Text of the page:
A perfect moment to rewrite a nation’s constitution occurs rarely, if ever. But, with cases of Covid-19 at new highs, leftists who have gained this opportunity for reform in Chile are worried.

“It is like a Greek tragedy,” says Claudia Heiss, the head of political science at the University of Chile. “We have waited 30 years for change [since the end of the Pinochet dictatorship]. Just as the chance comes, suddenly we face adverse conditions . . . it is very frustrating.”

The economic hardship caused by a new lockdown is not the ideal context for a debate on fundamental political change, following the demonstrations and riots of October 2019. But a ballot to elect people to an assembly to draft the new constitution is due to be held on May 15-16.

Many of the millions who took to the streets in 2019 calling for a rewrite of the constitution are no longer as engaged with the process as they were. Nearly 80 per cent of Chileans who voted in a referendum last year — about half of the eligible electorate — chose to change the constitution. However, an Ipsos poll shows that 50 per cent of the population admit they now feel ill-informed about the process.

The disintegration of the political left has also undermined the ambition to abolish the neoliberal economic model, which is criticised for not addressing inequality. Unfairness was one of the core complaints of the 2019 protesters.

Although Chile has been governed by the centre-left Concertación coalition for most of the past 30 years, splinters appeared after Michelle Bachelet stepped down as president in 2018. As well as the new Frente Amplio (Broad Front) coalition, which is more leftwing and popular with the young, dozens of independents have emerged, which is confusing the constitutional process.

Meanwhile, supporters of the current constitution point out that it has driven the country’s vigorous growth and lifted millions out of poverty.

Polls show support for this view and predict that the unified rightwing, led by President Sebastián Piñera, will comfortably secure more than a third of the delegates to the constitutional assembly. This will allow it to block the most radical proposals.

“The outlook for the progressive and leftwing sectors is not very encouraging . . . fragmentation is very negative for [our] transformational goals,” says Camila Vallejo, a member of Chile’s Communist party.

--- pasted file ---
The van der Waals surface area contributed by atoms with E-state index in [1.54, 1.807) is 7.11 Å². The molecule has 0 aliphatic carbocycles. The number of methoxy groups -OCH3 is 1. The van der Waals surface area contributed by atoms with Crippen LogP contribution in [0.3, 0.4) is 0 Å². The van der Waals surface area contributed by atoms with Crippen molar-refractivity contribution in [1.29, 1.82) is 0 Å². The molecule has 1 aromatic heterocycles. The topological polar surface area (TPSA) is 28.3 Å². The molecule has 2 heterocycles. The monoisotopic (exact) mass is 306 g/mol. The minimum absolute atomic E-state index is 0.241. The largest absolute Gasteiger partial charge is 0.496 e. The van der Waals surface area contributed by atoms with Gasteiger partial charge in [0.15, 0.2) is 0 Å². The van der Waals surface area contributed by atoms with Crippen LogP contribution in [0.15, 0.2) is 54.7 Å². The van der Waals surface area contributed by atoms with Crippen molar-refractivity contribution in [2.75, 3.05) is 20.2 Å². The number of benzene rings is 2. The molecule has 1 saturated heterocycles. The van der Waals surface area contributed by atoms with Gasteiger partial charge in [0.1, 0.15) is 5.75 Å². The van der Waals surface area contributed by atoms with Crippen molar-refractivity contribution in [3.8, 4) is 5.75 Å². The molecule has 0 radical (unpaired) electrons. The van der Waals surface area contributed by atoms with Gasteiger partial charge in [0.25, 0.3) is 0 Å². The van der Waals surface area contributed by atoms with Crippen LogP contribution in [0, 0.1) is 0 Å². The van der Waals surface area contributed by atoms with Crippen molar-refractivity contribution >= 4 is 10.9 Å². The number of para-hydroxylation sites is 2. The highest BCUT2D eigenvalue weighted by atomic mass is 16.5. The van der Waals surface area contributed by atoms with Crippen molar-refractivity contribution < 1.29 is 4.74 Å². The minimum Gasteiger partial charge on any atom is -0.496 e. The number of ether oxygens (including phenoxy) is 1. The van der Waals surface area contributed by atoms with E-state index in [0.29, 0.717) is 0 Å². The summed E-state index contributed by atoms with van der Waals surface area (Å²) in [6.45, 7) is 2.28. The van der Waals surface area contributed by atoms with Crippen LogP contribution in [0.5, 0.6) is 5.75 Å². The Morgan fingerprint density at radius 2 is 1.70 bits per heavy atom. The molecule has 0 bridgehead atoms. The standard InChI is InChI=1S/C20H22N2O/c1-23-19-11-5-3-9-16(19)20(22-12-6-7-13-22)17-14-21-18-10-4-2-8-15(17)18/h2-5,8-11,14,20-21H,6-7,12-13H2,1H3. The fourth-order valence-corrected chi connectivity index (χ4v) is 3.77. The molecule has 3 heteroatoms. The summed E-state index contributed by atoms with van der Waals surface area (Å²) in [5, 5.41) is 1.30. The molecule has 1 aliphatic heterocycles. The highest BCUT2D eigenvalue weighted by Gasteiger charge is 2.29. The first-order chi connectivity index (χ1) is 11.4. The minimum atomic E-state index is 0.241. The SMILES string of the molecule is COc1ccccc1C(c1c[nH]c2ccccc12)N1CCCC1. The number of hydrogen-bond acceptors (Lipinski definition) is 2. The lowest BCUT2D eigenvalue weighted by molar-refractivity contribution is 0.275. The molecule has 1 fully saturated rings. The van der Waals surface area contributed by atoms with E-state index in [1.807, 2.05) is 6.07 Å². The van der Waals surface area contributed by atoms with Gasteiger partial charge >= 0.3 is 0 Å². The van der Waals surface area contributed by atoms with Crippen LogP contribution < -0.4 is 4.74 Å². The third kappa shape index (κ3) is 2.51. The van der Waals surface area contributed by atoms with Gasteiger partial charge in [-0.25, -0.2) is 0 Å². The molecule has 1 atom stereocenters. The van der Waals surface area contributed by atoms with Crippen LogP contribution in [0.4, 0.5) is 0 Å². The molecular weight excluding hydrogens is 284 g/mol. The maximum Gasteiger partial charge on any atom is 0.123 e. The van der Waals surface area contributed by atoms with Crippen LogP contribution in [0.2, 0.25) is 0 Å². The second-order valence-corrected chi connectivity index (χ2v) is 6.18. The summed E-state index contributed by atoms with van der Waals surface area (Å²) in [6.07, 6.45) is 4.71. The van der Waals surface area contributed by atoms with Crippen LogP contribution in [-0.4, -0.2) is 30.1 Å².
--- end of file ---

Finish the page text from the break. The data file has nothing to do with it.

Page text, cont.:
Jorge López, who runs Ipsos Chile, compares Chileans’ demands to a “bag of cats” because they are so varied. “They were synthesised in a magic word: dignity,” he says. “Everyone just wants a bit more dignity . . . this magic word is what led to consensus over the need for constitutional reform.”

More equality and economic redistribution, with stronger social rights in health, education, housing and pensions, are a priority. But reformers also want better representation for women, indigenous groups and disabled people. They seek a less presidentialist system, too, in which local governments wield greater power and citizens have more influence over spending.

In addition, those pushing for a shake-up want the state to be more active in promoting activity to help Chile move away from its dependence on copper, which accounts for nearly half of the country’s exports.

The proposal for each article of the new constitution must be approved by a majority of two-thirds. This means that the left’s more controversial demands — such as the abolition of both central bank independence and the fiscal rule guaranteeing macroeconomic prudence — are unlikely to succeed.

Whether conservatives can instead write these institutions into the new constitution remains to be seen.

The fear is that social demands could create a fiscal burden. Rodrigo Cerda, Chile’s finance minister, believes that a new constitution is a “great opportunity to lay down stable rules for the next 30 years”.

If public spending must rise “we will also have to look for a larger permanent income” — but this should be gradual, Cerda says.

He points to two possible solutions: restoring strong economic growth and seeking new income, possibly in the form of taxes.

Fears that Chile’s economic model could suffer irreparable damage from a constitutional change appear to be overplayed, though. López of Ipsos says that most Chileans are centrists. “It’s a myth that Chileans want to throw away the model, they just want it to work,” he says. “Ultimately, they want to improve wellbeing.”

“People seek modernisation more than radical change,” explains López. “There has not been a radicalisation in Chile but there is a huge demand for greater participation of the state [in the country’s economy],” he adds. “In this, there will be change.”

Heiss agrees the constitutional process is unlikely to produce a new economic model, but says it will become subject to change through the political process. “The danger is there will be a lot of frustration,” she warns, given that progress may be slow. “And there isn’t much patience right now.”